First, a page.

A witty website: Paul and Mike’s website is a lot of fun. Not only does the portal give consumers a chance to share their ideas, but it also rewards them in choco currency. For instance, a member celebrating his or her birthday can earn 100 choco points, or a member following Paul and Mike on Instagram can earn 50 choco points.

Being real on social media: Paul and Mike has a small but strong fan following on social media. Besides giveaways and special offers, the brand engages in honest conversations with its consumers. For instance, by sharing photos of cocoa farms and displaying the fermentation and drying process of cocoa beans, consumers get an idea of where their Paul and Mike chocolate bar comes from.

The big barriers

Paul and Mike may have reached great heights in a short span of time, but, like every other organization, it is confronting big challenges.

“From a production perspective, our biggest challenge is the dearth of fine, high-quality beans. To resolve this, we spend a lot of time and effort in educating and engaging with farmers. The other big problem we have is the cold chain. We are not a big chocolate conglomerate. We don’t have our own vehicles to ferry chocolates. As we don’t have that kind of volume, moving around chocolates, especially in summers to tier-2 cities, becomes a daunting task,” says Temani.

Finding success in simplicity

Paul and Mike is a brand that likes to keep things simple. Although the brand operates with a small team, it has grown tenfold in the past two years.

“We don’t want to enter too many new stores or new cities. We want to increase our presence in our existing stores. Our focus is to increase same-store sales and to convert people from imported chocolates to homegrown chocolates. Our growth has come from word of mouth— of people trying our chocolates, loving them, and gifting them to others,” says Temani. 

Fast and frequent innovation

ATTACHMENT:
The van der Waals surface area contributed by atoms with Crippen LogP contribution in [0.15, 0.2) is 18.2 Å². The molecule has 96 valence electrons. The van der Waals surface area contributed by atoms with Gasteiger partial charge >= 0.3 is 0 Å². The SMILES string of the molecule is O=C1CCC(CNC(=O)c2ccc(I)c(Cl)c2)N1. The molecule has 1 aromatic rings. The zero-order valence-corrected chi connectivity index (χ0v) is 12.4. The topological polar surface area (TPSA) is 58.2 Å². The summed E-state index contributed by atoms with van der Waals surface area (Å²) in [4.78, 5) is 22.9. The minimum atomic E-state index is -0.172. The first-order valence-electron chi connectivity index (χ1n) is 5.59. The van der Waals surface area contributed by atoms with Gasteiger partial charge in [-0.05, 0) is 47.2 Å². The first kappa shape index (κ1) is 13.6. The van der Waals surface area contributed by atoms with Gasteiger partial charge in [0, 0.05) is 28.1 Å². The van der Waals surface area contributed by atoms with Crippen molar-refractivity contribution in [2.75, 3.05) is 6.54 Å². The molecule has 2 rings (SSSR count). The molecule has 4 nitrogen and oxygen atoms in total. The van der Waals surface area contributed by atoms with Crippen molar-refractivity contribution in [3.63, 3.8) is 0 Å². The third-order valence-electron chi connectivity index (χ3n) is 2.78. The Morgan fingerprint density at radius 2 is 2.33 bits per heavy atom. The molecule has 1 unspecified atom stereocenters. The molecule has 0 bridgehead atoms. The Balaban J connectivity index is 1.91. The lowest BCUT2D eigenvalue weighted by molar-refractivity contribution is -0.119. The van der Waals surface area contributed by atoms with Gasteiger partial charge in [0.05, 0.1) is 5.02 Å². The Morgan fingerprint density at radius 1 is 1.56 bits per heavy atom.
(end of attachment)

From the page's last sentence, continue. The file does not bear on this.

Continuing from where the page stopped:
Paul and Mike is not the kind of brand that resigns itself to the belief that innovation is a slow process. The company innovates frequently. “We are all the time doing roasting trials and fermentation trials to improve our quality,” says Temani.

New variants and flavours are launched every quarter.  This season, the brand unveiled the local Masala Chai flavour made with 57% vegan milk chocolate, rice milk powder and authentic Indian spices. Other new arrivals include Biscoff & Gingerbread Spice Mix, Honeycomb Toffee or Hokey Pokey, Peppermint Gelato, and Thandai.

Paul and mike
Paul and Mike’s new Masala Chai flavour is stealing the show this season.

Farm-to-bar roadmap

The Paul and Mike chocolate factory is in full swing to cater to the needs of discerning consumers. The brand is looking at the launch of bigger chocolate bars. Over the next six months, the brand will unveil other cocoa-based products like drinking chocolate, spreads, and bonbons.

In June, Paul and Mike will launch organized farm and factory tours. “We keep getting requests from several groups. Next year, we will open to public,” says Temani.

The brand, which primarily caters to B2C, is also looking at the B2B segment. “Even now, we supply to some chefs who are quality conscious,” he says.

Temani is now eyeing the next big award—possibly a gold.

“Paul and Mike has been taking part in international competitions since inception. The first year, we won a bronze in Asia Pacific. This year, we won silver. This triumph goes to show that we are progressing,” he says.

By participating in these international contests, the brand not only gained exposure to other chocolate brands around the world but it has also been receiving enquiries from importers from the USA, Europe, and Southeast Asia.

“The feedback we receive from judges also help us in constantly tweaking and improving our product. For me personally, it feels good to win as an Indian,” says Temani.